>Then to using a single switch to control not only the layout, but
>also room lighting.
>Soon we will be discussing using cannibalized IR motion detectors
>from an outdoor light fixture to automatically kill whole room power
>when leaving for grandma's house. (Or was that on a different forum?)
>Someone opens the door and the ideas just pour in! Enjoy.
>
>Please don't fiddle with 120Vac power wiring (220V for you guys down
>under) unless you really know what you are doing, and your local
>inspector and insurance company agrees.
>
>DonV




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Re: Emergency stop button -- Annuder Variant

john
 

Guys, I have tried and I can not attach a PDF page to this page but look up Carlton-Bates Company , page 160 of their 2013 catalog for Solid State Relays.
   You can find these relays in any surplus shop for cheap. They handle a lot or a little amperage. You could put them behind a receptacle in a deep surface mounted box with a cord on it and a low voltage input to activate the relay. You can activate or deactivate your layout with low voltage. My club uses a Key and an indicator. An RCA jack makes a simple key OR a 2 way, 3 way, 4 way, etc. switch could connect or disconnect a layout from a number of positions.

Hope I helped
john

From: Ed S
To: WiringForDCC@...
Sent: Thursday, February 13, 2014 3:33 PM
Subject: RE: [WiringForDCC] Emergency stop button -- Annuder Variant

Don,

Yes it is great how we digress, but fun to do on a snowy day.

Let me respond:

Motion detector....  yessssss  if no motion the whole thing goes to
sleep... like a dead mans switch...  being retired I do nod off now
and then..  great to wake up and everything is where you left it. No
corn field meets.

Seriously, I just want to turn off all  the power quickly  if
something bad happens. I can't run to the other end of the layout anymore.

Building code:  In Ohio as long as any electrical item is plugged
into a wall outlet, anything you do beyond that is your problem. If
you hard wire into a circuit then everything has to be in conduit and boxes.

I plan to plug into a dedicated circuit that has a 10amp circuit
breaker in the service panel with one "custom made heavy extension
cord" to my kill switch  .... then branch out with power strips for
accessories.

My bedroom is above the basement layout and I do not want to wake up
with smoke in my room.

If I am pulling more then 10 amps with this layout, then something
will have to go, on a fixed income I can't afford the electricity.

Ed S





At 12:13 PM 2/13/2014, you wrote:
>
>
>Interesting how the discussion in a forum sways back and forth.
>What Ed seemed to want was a mushroom head e-stop button to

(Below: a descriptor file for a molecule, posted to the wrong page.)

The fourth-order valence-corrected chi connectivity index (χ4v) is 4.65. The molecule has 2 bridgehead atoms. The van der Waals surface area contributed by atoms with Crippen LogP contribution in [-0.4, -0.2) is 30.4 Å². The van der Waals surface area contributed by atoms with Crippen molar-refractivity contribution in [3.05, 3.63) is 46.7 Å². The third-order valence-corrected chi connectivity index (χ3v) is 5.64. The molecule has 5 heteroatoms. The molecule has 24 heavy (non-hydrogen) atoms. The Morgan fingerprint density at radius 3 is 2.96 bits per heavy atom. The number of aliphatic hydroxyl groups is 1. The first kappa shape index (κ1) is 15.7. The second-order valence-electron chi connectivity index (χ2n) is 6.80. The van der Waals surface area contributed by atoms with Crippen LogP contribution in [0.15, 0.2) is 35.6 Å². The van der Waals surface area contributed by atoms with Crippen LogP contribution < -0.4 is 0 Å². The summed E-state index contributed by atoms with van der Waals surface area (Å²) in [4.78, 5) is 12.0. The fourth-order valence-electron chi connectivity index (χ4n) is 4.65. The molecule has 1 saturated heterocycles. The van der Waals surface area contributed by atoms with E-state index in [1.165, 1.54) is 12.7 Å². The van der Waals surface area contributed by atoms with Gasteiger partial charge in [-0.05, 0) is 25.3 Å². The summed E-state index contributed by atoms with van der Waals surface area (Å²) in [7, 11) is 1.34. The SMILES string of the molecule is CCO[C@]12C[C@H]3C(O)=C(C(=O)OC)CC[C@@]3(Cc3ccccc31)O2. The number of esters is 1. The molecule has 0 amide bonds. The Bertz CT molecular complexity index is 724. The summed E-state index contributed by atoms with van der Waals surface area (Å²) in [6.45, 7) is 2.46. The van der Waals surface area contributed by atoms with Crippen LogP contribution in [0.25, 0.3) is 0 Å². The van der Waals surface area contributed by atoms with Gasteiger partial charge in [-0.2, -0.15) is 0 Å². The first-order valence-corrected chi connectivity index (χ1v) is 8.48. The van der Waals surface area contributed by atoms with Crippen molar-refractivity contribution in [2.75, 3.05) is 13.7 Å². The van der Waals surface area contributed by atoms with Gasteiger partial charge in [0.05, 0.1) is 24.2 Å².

>disconnect all power to the layout, maybe one with multiple
>stations. Not sure why he wanted it but it is his RR. Seemed to
>already have found one on e-bay.
> From there it diverged into using D-I-Y relays (some at 120V no
> less) or the commercially available X-10 controls or even the 'clapper'.
>Then a note or two about killing only the DCC track power.
>Then several methods of built-in e-stop features of various brand
>'throttles' to stop a locomotive and/or possibly all DCC track voltage.
>Then to using a single switch to control not only the layout, but
>also room lighting.
>Soon we will be discussing using cannibalized IR motion detectors
>from an outdoor light fixture to automatically kill whole room power
>when leaving for grandma's house. (Or was that on a different forum?)
>Someone opens the door and the ideas just pour in! Enjoy.
>
>Please don't fiddle with 120Vac power wiring (220V for you guys down
>under) unless you really know what you are doing, and your local
>inspector and insurance company agrees.
>
>DonV




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Re: Emergency stop button -- IMHO

Michael Looney
 

I have a question wouldn't it be easier to just pull the plug from the throttle doing that will stop everything.
Mike Looney
 
 

On 02/13/14, Glenn wrote:
 
 

Not to nit-pick but: Switch .75, box, .39,cover .25

 

I was not concerned about cost as much asavailability. These items can be found at any home center or hardware store.

 

The “Real” thing is hard tofind locally.

 

I did look at the eBay vendor cited otheritems and found this 5-pack

http://www.ebay.com/itm/111146956435?ssPageName=STRK:MEWAX:IT&_trksid=p3984.m1423.l2649

 

If I bought today I wouldn’t receivethem until between March 4th and 20th.

 

Glenn

 


From: WiringForDCC@... [mailto:WiringForDCC@...] On Behalf Of Ed S
Sent: Wednesday, February 12, 201409:41
To: WiringForDCC@...
Subject: Re: [WiringForDCC]Emergency stop button -- IMHO

 




Glen,

The Emergency stop switch I bought is probably about as expensive as the partsyou need.

It is already assembled, painted and labeled. It is obvious to what it is.Ready for surface mount ( there are punch-outs in the bottom) and it looks veryprofessional. All I have to do is stick a wire in it.

You could use several in series.